Recognition of new expectations are critical for educators and employers alike


As I write this, restaurants, hotels and attractions are transitioning to patios and making further business model “pivots” in anticipation of the long-hoped-for return of their customers. At George Brown College, the college is transitioning from the winter semester to the summer semester with an increase in students and staff back to the college for greater on-campus learning. There is no doubt these changes are eagerly anticipated and will help build the momentum for the further changes needed on our journey to recovery and industry health.

At the Centre for Hospitality & Culinary Arts (CHCA) the goal is to anticipate the needs of industry, prepare grads to be successful in the workplace, and also prepare industry partners for the new skills, talents and very real shifting expectations that placement students and grads now bring to the workplace. Recognition of these new expectations and the dynamics of a tight labour market are critical for educators and employers alike (Statistics Canada employment data showed the food and hotel industry has 210,000 fewer employees than it did in February 2020 — 17.6-per-cent fewer workers than in pre-pandemic times.

Here are a few observations from the educational perspective where we see “pain” points occur.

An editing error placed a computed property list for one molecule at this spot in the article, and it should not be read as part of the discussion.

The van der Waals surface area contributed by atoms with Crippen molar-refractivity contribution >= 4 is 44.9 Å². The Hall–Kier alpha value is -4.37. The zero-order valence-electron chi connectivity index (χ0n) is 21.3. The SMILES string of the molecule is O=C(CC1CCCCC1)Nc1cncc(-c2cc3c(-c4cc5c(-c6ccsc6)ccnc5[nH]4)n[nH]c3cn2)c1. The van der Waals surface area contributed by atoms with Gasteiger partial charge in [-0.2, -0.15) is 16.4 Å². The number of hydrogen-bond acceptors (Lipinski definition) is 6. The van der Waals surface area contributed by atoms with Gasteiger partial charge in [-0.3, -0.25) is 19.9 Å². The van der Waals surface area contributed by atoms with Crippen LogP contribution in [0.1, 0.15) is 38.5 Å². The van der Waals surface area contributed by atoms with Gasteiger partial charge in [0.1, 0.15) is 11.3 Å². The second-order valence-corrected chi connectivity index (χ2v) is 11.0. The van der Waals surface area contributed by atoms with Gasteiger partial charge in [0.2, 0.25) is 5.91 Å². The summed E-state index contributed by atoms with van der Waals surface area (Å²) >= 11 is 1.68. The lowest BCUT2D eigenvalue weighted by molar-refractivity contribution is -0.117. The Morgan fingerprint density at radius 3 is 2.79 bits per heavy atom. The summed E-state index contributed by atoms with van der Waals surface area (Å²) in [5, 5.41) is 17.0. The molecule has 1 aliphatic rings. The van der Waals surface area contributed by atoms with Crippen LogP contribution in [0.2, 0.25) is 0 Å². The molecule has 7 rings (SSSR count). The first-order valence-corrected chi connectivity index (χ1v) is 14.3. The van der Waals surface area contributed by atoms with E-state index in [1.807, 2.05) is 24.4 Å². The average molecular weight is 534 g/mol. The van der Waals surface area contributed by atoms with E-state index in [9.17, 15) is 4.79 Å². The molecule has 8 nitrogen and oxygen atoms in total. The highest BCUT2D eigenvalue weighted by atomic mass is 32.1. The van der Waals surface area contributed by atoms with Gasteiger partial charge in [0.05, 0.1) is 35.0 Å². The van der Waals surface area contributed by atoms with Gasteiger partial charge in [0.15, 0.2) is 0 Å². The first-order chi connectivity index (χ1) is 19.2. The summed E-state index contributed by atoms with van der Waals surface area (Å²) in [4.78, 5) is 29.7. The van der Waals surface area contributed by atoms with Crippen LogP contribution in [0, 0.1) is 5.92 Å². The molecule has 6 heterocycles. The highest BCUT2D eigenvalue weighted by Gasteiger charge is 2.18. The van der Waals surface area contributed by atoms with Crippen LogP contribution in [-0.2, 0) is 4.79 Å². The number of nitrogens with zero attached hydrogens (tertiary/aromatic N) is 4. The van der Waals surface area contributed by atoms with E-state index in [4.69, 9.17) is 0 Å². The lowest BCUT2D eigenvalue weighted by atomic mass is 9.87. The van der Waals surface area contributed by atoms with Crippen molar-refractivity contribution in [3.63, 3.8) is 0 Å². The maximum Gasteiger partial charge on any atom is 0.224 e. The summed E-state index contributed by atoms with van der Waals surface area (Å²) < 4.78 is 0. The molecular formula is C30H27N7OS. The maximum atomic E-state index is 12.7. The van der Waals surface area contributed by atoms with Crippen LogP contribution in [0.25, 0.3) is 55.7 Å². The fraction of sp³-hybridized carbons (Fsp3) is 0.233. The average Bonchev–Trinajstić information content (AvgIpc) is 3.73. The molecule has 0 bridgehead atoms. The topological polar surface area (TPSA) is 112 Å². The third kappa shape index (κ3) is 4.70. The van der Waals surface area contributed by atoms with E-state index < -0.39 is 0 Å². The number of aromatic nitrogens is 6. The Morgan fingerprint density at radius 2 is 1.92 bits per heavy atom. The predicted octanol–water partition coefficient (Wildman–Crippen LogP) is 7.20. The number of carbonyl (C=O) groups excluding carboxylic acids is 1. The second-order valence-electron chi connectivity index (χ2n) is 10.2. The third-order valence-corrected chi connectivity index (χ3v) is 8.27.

First, culinary and hospitality educators need to re-vamp delivery models to provide potential students with flexible schedules and choices in the structure of their study plans including:

  • program delivery compressed into fewer days, “entry/exit/re-entry” options allowing students to smoothly move between semesters at school in leaner employment periods and semesters at work in the seasons of robust employment options; modular course options and choice for students between online/in person/hybrid delivery models that extend the reach beyond traditional target markets and provide students with the flexibility to manage education and life.
  • collaboration and pathways among colleges and universities that ease mobility between institutions and start to leverage the urban, agricultural, resort, destination environments in which our educational institutions are located. Schools have been in a period of challenging enrolment over the past 10 years, however, the pandemic period has been particularly punishing. For example, the GTA’s first year enrolment in hospitality and culinary programs decreased from 5,230 in November 2019 to 3,539 in November 2020, a 32-per-cent decline (OCAS May/ June 2021). It may be hard for institutions to invest in partnerships and pathways that send students elsewhere, however it is this creativity that will generate fresh learning experiences with greater student appeal.
  • investments and training to accelerate “SMART” online delivery – student-focused learning, leveraging multi-media, which is accessible to all, with relevant and current content and state-ofthe- art technology. That’s simple to say, but demanding to deliver. We’ve taken a big leap forward in online-delivery adoption to overcome COVID constraints; let’s not lose that drive for innovation and greater adoption as we seek the right mix of online and in person delivery models for–centered skills development.

Industry employers